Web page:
Back in the seventies, dad bought me a car. It was a ’73 Duster in a light shade of green only a color-blind guy like me could love. It had no air-conditioning and in fact there was nothing fancy about it at all. It was just a car. The only luxuries on this baby were power steering and power brakes, they were options on a car then but I don’t think you can get a car today without those features. The transmission was a manual, just like the windows and everything else on that car. It was all manual or it just wasn’t there at all.

It had a rubber floor and vinyl seats. I put carpet in the car and speakers in the back window tray. I installed a really nice 8-track player and put the bobble-headed Boston Terrier dog in the back window. He would sit back there and nod in approval to the music being played at excruciatingly loud levels. I really liked that car even though at first I really hated it. I didn’t hate it because it was an ugly color or because it lacked A/C or even because it looked cheap on the inside. I hated it because I couldn’t drive it.

The first day after dad bought the car, he took me out to learn to drive that stick. We drove out to a seldom used gravel road. On the way there, which was only a few minutes, I sat in silence picturing myself grabbing gears and popping the clutch like a professional race car driver, skillfully careening through the country roads where we lived.

We pulled onto Stump Road, which is now wide and paved, and we switched places in the car. I already knew what to do. I was sixteen and I knew everything. I got in the driver’s seat and got ready to drive. I didn’t buckle my seat belt. In those days, most seat belts were stuffed deep into the seat or even behind the seat so they were out of the way. People preferred to adhere to the urban legends of the day that seat belts caused people to be killed in otherwise harmless accidents. I grabbed the wheel and pushed in the clutch. So far, so good, this was going to be cake! I pulled the car into first gear and away I almost went.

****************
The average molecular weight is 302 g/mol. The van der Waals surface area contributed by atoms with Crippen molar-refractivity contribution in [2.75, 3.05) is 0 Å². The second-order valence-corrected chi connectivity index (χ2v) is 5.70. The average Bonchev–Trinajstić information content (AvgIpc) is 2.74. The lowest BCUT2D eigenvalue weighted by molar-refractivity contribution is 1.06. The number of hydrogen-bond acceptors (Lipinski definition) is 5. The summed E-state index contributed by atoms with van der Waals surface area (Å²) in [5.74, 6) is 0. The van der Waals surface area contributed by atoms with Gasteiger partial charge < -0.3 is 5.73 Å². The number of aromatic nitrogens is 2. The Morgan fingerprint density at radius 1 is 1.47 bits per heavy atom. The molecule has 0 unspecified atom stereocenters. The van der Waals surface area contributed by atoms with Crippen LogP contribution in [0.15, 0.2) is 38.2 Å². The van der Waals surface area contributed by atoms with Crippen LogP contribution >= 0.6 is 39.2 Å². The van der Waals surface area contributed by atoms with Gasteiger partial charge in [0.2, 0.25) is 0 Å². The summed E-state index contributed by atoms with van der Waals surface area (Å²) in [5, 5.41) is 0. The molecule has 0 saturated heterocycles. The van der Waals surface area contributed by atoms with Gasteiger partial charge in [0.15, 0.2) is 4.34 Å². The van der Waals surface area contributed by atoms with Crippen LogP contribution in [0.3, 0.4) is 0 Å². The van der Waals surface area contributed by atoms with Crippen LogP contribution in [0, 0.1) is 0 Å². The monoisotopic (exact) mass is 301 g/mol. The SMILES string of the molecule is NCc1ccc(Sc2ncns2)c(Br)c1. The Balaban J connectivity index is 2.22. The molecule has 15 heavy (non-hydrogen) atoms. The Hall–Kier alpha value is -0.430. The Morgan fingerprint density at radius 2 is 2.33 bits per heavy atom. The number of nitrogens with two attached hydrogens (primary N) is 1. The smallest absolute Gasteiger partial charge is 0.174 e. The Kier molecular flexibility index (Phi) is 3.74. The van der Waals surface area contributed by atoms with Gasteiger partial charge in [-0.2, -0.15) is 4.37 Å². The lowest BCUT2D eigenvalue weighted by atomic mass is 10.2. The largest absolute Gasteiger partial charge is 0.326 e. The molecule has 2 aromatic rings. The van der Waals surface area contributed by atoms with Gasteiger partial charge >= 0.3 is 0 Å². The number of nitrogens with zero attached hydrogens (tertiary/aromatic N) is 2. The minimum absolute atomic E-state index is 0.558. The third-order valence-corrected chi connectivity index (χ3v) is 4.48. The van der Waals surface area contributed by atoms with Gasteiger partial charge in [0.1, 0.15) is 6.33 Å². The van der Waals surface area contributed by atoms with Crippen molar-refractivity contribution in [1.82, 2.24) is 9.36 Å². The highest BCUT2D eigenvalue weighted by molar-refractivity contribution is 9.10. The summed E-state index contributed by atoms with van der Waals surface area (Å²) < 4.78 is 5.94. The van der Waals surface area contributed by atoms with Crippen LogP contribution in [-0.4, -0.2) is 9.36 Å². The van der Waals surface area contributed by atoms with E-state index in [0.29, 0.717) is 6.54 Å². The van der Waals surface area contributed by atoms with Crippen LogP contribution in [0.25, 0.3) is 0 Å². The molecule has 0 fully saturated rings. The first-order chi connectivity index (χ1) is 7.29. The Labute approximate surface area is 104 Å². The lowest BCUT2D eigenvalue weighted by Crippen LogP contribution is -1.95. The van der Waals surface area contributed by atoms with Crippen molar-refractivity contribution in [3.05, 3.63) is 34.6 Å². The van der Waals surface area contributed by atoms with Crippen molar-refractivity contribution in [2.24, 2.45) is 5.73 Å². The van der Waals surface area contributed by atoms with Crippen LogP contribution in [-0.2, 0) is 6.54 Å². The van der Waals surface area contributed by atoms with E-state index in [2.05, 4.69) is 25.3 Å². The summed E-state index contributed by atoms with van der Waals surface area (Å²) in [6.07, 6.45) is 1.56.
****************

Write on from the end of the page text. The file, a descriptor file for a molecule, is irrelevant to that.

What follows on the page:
I killed the engine, I killed the engine what seemed like a hundred times. At first dad laughed, then he got a little aggravated and then he just didn’t say anything. Flames were shooting out of my eyes. I was so mad that I couldn’t do this seemingly simple task. I tried and tried until the flames were extinguished and could no longer hold back the tears.

I had grown accustomed to learning everything simply and easily. It really got on my last nerve that I couldn’t get the hang of this one thing. I went home and gave up.

Fortunately for me, I only gave up temporarily. My fire was re-lit and I was ready to try again after much thought and replaying my mistakes over and over again showed me exactly what I was doing wrong. We made the drive back out to Stump Rd. and I drove it like I stole it from then on out. Mom and dad worried day and night because I drove that car like an idiot, but I was an idiot that could really drive a stick.

Galatians 6:9 So let’s not get tired of doing what is good. At just the right time we will reap a harvest of blessing if we don’t give up.